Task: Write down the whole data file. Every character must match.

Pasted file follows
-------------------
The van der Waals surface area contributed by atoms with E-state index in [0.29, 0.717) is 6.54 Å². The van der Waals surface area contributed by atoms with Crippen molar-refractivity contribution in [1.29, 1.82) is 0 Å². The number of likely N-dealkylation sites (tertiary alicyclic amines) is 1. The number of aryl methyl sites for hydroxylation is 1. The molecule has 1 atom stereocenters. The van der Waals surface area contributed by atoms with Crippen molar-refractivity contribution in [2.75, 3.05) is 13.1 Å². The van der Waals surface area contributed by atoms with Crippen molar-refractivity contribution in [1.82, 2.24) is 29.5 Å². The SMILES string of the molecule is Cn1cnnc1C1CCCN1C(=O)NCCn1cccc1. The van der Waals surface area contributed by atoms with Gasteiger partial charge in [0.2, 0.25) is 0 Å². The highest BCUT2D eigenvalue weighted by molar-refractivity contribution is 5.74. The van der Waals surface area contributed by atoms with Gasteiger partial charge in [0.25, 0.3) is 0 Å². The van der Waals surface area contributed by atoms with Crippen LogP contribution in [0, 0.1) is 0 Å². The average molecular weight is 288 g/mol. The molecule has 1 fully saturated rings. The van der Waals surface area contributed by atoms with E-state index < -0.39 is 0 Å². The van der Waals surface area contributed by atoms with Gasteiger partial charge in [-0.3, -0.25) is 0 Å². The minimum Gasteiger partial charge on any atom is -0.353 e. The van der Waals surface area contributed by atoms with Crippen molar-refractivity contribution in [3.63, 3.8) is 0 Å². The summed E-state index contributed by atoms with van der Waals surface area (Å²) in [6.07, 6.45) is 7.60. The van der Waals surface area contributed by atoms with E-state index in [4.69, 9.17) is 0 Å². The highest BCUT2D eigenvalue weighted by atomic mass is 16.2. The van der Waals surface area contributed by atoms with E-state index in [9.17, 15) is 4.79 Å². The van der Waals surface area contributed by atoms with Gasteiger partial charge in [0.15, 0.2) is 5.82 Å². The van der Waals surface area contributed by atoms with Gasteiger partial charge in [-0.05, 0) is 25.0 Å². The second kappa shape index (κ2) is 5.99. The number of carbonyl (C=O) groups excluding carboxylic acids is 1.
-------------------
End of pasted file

The van der Waals surface area contributed by atoms with E-state index in [0.29, 0.717) is 6.54 Å². The van der Waals surface area contributed by atoms with Crippen molar-refractivity contribution in [1.29, 1.82) is 0 Å². The number of likely N-dealkylation sites (tertiary alicyclic amines) is 1. The number of aryl methyl sites for hydroxylation is 1. The molecule has 1 atom stereocenters. The van der Waals surface area contributed by atoms with Crippen molar-refractivity contribution in [2.75, 3.05) is 13.1 Å². The van der Waals surface area contributed by atoms with Crippen molar-refractivity contribution in [1.82, 2.24) is 29.5 Å². The SMILES string of the molecule is Cn1cnnc1C1CCCN1C(=O)NCCn1cccc1. The van der Waals surface area contributed by atoms with Gasteiger partial charge in [0.2, 0.25) is 0 Å². The highest BCUT2D eigenvalue weighted by molar-refractivity contribution is 5.74. The van der Waals surface area contributed by atoms with Gasteiger partial charge in [0.25, 0.3) is 0 Å². The van der Waals surface area contributed by atoms with Crippen LogP contribution in [0, 0.1) is 0 Å². The average molecular weight is 288 g/mol. The molecule has 1 fully saturated rings. The van der Waals surface area contributed by atoms with E-state index < -0.39 is 0 Å². The van der Waals surface area contributed by atoms with Gasteiger partial charge in [-0.3, -0.25) is 0 Å². The minimum Gasteiger partial charge on any atom is -0.353 e. The van der Waals surface area contributed by atoms with Crippen molar-refractivity contribution in [3.63, 3.8) is 0 Å². The summed E-state index contributed by atoms with van der Waals surface area (Å²) in [6.07, 6.45) is 7.60. The van der Waals surface area contributed by atoms with E-state index in [4.69, 9.17) is 0 Å². The highest BCUT2D eigenvalue weighted by atomic mass is 16.2. The van der Waals surface area contributed by atoms with E-state index in [9.17, 15) is 4.79 Å². The van der Waals surface area contributed by atoms with Gasteiger partial charge in [0.15, 0.2) is 5.82 Å². The van der Waals surface area contributed by atoms with Gasteiger partial charge in [-0.05, 0) is 25.0 Å². The second kappa shape index (κ2) is 5.99. The number of carbonyl (C=O) groups excluding carboxylic acids is 1.